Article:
Thirty-nine Republican members of the Oklahoma Legislature said Tuesday they want the state's congressional delegation to object when Electoral College votes are counted on Jan. 6.
Democrat Joe Biden is expected to be declared the winner following what has historically been a formality in the presidential election process.
Twenty-four House members and 15 senators signed similar letters from each chamber asking the state's congressional delegation to stop the verification of the Electoral College votes as certified by each individual state.
"We, the undersigned members of the Oklahoma House of Representatives, find it appropriate, according to Article II Section 1 of the U.S. Constitution, and necessary, in order to provide a republican form of government as guaranteed by Article IV Section 4, to insist that you challenge the certification of the Electoral College votes on January 6, 2021," the House letter says.
The letter goes on to imply that some states did not hold "free, fair and constitutional elections" — a claim made by some supporters of President Donald Trump, but that no court or election official has found to be the case.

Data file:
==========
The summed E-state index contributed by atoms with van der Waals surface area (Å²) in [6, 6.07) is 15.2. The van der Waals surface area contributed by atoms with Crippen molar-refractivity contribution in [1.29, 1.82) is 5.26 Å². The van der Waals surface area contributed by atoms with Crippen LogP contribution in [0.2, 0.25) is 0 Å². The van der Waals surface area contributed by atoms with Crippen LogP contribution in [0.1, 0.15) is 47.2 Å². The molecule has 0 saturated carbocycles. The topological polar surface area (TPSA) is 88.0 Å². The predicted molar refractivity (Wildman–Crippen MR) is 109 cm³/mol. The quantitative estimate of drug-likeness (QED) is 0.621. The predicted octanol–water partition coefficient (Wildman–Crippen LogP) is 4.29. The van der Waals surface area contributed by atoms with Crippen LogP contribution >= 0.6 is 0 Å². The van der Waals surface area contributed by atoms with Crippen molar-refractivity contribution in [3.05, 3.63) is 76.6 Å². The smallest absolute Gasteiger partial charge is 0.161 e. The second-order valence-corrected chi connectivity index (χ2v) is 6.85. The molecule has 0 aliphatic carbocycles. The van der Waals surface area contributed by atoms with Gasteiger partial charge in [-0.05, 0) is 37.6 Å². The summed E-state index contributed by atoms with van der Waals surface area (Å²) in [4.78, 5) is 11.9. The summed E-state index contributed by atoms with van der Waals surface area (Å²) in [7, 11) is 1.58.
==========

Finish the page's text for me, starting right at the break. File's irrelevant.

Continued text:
The Senate letter makes a similar allegation.
House signees include several Tulsa-area representatives, among them Sheila Dills of Tulsa, T.J. Marti, Kevin McDugle and Stan May of Broken Arrow, Wendi Stearman of Bartlesville and Sean Roberts of Hominy.
Senate signees include Nathan Dahm of Broken Arrow, Cody Rogers of Tulsa and James Leewright of Bristow.
None of the signees belong to senior leadership in either the House or the Senate.
The election results, as certified by the individual states, give Biden 306 electoral votes to 232 for Trump, with 270 needed for the presidency. Trump alleges widespread election fraud but has yet to convince the courts or election officials of the claim.
Some of his supporters want Republican members of Congress to object to the count on Jan. 6, although experts in the field say there is little chance it would change the result.
Democrats unsuccessfully objected to Republican victories in 2004 and 2016.
Oklahoma's congressional delegation has been mostly non-committal about objecting to the results, although U.S. Sen. James Lankford said last week he doesn't believe it would accomplish anything.
Also last week, 4th District Congressman Tom Cole said "the election is over" in his opinion.
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